“They said the only ones you can fight is Tomasz Adamek or Cunningham, and Adamek wasn’t willing.” Liverpool's David Price takes on Tony Thompson in his next bout as he continues his ascent up the world heavyweight rankings.Boxing The 38-year-old heavyweight contender and former cruiserweight champion’s powerful reason to keep boxing: to help cover medical expenses while his 9-year-old daughter awaits a heart transplant teve Cunningham never should have gone ahead with that fight. His opponent, Amir Mansour, was from Delaware but trains in Philadelphia. Their city was supposed to conquer the boxing world, not get mired in civil wars. Plus, Cunningham was already in his mid-thirties by the end of his cruiserweight run, and fighting his way back up the rankings to earn a mandatory title shot could take years. If he didn’t return home as a heavyweight, he might have to retire. Now, at 208 pounds, he believes himself to be the smallest heavyweight in boxing.
One more loss and Cunningham’s career might be over. “With all this going on, we need to call this thing off for me! In Philly fighting a Philly heavyweight, his daughter Kennedy sitting in Livvy’s lap on the front row. He’d already been knocked down once, just seconds ago by a right hook, and now Mansour was backing him into the ropes, threatening to cut him down again. Cunningham fell back into the ropes, but stayed on his feet. Tomasz Adamek beat him in a controversial split decision that many boxing observers believe Cunningham deserved to win.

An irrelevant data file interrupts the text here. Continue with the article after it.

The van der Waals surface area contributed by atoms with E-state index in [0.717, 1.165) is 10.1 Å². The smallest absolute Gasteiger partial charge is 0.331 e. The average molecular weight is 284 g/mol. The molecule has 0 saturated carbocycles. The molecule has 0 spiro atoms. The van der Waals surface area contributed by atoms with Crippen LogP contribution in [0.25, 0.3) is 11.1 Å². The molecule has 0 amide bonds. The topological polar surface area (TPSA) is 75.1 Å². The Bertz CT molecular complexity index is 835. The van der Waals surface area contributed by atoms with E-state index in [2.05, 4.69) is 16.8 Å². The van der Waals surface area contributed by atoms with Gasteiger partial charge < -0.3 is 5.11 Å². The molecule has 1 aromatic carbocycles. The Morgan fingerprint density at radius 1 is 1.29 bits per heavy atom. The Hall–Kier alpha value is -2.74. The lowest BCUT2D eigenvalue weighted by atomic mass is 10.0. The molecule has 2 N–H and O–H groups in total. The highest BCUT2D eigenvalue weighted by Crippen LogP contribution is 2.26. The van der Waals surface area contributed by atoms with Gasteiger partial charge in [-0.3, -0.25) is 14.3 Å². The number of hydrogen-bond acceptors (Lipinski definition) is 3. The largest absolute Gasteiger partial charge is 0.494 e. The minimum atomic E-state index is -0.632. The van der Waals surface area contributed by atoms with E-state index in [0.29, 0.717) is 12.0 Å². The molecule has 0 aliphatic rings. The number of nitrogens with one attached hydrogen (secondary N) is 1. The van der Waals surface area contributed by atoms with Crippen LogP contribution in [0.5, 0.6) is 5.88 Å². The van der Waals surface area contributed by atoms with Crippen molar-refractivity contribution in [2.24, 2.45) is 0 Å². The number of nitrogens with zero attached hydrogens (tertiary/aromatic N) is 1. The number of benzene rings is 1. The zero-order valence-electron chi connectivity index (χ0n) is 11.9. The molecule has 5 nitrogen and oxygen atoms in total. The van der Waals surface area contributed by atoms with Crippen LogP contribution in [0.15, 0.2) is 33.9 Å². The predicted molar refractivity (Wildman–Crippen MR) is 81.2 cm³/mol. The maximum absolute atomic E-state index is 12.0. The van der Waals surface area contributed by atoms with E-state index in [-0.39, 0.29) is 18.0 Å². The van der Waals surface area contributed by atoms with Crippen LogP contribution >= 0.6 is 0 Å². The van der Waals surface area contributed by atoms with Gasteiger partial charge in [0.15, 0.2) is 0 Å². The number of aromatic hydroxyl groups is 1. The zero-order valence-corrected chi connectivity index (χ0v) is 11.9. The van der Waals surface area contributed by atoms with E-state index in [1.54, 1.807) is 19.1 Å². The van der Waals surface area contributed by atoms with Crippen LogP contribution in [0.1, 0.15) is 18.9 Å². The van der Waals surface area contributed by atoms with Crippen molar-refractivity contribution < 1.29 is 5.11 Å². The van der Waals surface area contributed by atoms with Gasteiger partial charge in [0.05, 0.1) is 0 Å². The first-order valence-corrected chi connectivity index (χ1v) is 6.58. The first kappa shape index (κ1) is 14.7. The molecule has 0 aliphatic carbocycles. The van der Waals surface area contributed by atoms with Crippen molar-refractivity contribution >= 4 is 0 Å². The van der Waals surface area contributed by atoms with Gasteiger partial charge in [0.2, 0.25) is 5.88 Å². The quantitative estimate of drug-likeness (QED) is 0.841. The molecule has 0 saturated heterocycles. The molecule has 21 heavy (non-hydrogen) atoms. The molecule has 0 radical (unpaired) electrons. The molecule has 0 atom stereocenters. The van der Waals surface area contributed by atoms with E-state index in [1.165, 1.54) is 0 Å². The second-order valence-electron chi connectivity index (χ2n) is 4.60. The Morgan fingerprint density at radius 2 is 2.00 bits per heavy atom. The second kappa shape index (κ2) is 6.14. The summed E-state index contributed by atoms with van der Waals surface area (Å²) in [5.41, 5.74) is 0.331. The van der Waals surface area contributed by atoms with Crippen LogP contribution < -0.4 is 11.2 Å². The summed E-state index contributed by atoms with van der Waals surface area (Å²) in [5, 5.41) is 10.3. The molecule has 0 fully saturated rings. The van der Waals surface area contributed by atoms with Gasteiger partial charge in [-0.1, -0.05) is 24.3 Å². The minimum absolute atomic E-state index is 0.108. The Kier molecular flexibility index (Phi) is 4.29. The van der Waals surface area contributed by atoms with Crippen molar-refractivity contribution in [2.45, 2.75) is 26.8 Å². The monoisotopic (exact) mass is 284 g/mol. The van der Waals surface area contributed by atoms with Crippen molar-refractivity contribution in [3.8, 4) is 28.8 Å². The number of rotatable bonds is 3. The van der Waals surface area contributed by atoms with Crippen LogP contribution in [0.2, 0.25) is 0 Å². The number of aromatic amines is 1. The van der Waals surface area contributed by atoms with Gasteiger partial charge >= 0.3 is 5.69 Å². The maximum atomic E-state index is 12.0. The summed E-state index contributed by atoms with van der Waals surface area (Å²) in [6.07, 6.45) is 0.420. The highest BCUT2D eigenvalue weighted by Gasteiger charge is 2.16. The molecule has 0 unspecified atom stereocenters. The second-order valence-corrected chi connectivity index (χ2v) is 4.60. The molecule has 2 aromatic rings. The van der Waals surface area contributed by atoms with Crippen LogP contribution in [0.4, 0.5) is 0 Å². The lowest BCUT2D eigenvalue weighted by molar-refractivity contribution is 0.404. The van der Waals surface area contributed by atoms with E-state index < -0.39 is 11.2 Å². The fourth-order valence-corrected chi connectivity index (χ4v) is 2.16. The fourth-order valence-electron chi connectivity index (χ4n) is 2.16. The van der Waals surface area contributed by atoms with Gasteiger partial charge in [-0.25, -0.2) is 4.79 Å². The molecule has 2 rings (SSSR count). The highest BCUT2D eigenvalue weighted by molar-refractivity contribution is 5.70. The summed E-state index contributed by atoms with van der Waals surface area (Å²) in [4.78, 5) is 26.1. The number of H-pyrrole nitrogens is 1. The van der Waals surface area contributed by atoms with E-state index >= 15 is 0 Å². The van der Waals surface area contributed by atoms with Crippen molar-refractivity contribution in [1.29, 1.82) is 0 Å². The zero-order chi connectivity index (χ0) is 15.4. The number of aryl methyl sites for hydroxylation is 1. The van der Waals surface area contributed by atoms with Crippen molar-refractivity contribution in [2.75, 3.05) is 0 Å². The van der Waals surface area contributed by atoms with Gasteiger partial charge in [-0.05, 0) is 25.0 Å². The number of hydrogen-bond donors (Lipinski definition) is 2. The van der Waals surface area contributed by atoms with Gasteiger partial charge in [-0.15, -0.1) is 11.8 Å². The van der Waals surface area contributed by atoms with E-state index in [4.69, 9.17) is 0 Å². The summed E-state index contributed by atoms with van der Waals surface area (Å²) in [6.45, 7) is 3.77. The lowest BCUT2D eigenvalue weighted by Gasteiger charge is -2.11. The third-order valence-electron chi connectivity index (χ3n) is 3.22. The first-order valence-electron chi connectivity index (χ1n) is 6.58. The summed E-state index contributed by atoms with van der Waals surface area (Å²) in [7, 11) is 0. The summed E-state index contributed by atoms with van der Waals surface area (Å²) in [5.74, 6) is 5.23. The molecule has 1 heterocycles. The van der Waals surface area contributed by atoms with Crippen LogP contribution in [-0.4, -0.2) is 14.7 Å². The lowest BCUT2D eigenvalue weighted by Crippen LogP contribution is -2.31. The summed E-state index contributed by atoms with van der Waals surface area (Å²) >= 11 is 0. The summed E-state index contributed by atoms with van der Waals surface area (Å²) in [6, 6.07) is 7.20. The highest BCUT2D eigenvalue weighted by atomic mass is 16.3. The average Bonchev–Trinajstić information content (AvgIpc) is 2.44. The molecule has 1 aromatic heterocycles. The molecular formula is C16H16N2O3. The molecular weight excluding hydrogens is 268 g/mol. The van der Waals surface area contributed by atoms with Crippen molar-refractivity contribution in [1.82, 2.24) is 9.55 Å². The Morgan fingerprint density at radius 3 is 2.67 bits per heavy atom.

While Cunningham took a moment to regain his balance, Mansour wound up and hit him again. In Cunningham’s next fight, he lost to 6-foot-9, 250-pound undefeated Tyson Fury by seventh-round knockout after Cunningham scored a knockdown in the second round and seemed on the verge of a huge upset.
Without the belt, a top cruiserweight contender like Cunningham, with no following in his home country, meant too much risk and not enough reward for European fighters.
Matchmaking in boxing often boils down to the risk/reward balance presented by an opponent.
Tyson Fury aims to show he is “the real deal” when he makes his US debut at Madison Square Garden.
Fury’s first fight in America will be against former IBF cruiserweight champ Steve Cunningham on April 20 and he plans to make a statement to the US fight fans.
“It’s to show the American people I’m the real deal and not just a joke,” said the unbeaten heavyweight prospect.
Cunningham, 36, has stepped up to heavyweight after losing his IBF title and has been defeated in three of his last four fights.
Fury’s critics claim the American is not the big name he claimed he would have in the opposite corner for his US debut.